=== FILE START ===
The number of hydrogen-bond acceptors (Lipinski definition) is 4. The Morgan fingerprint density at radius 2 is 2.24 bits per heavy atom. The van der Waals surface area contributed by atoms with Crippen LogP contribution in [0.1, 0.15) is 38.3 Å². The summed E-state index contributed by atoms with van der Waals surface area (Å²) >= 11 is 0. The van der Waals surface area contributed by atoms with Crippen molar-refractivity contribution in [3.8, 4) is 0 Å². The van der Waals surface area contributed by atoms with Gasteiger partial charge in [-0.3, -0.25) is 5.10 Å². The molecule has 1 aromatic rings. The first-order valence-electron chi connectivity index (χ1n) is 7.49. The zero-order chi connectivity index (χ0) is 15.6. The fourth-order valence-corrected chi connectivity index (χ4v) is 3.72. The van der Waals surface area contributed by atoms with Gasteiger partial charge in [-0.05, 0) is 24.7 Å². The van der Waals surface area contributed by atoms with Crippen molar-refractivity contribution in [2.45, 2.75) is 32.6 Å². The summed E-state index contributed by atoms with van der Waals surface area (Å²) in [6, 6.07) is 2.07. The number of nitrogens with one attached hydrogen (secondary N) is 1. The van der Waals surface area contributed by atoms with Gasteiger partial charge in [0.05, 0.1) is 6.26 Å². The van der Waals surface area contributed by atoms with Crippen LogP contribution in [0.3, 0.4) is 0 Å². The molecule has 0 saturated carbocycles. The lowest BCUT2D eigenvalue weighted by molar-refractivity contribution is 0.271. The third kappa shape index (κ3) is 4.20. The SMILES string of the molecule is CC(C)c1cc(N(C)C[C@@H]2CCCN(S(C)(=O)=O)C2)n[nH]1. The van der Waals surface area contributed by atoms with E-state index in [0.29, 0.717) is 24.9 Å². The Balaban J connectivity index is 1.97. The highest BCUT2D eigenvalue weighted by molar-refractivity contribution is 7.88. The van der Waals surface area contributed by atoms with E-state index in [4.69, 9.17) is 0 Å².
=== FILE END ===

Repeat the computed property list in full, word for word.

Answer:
The number of hydrogen-bond acceptors (Lipinski definition) is 4. The Morgan fingerprint density at radius 2 is 2.24 bits per heavy atom. The van der Waals surface area contributed by atoms with Crippen LogP contribution in [0.1, 0.15) is 38.3 Å². The summed E-state index contributed by atoms with van der Waals surface area (Å²) >= 11 is 0. The van der Waals surface area contributed by atoms with Crippen molar-refractivity contribution in [3.8, 4) is 0 Å². The van der Waals surface area contributed by atoms with Gasteiger partial charge in [-0.3, -0.25) is 5.10 Å². The molecule has 1 aromatic rings. The first-order valence-electron chi connectivity index (χ1n) is 7.49. The zero-order chi connectivity index (χ0) is 15.6. The fourth-order valence-corrected chi connectivity index (χ4v) is 3.72. The van der Waals surface area contributed by atoms with Gasteiger partial charge in [-0.05, 0) is 24.7 Å². The van der Waals surface area contributed by atoms with Crippen molar-refractivity contribution in [2.45, 2.75) is 32.6 Å². The summed E-state index contributed by atoms with van der Waals surface area (Å²) in [6, 6.07) is 2.07. The number of nitrogens with one attached hydrogen (secondary N) is 1. The van der Waals surface area contributed by atoms with Gasteiger partial charge in [0.05, 0.1) is 6.26 Å². The van der Waals surface area contributed by atoms with Crippen LogP contribution in [0.3, 0.4) is 0 Å². The molecule has 0 saturated carbocycles. The lowest BCUT2D eigenvalue weighted by molar-refractivity contribution is 0.271. The third kappa shape index (κ3) is 4.20. The SMILES string of the molecule is CC(C)c1cc(N(C)C[C@@H]2CCCN(S(C)(=O)=O)C2)n[nH]1. The van der Waals surface area contributed by atoms with E-state index in [0.29, 0.717) is 24.9 Å². The Balaban J connectivity index is 1.97. The highest BCUT2D eigenvalue weighted by molar-refractivity contribution is 7.88. The van der Waals surface area contributed by atoms with E-state index in [4.69, 9.17) is 0 Å².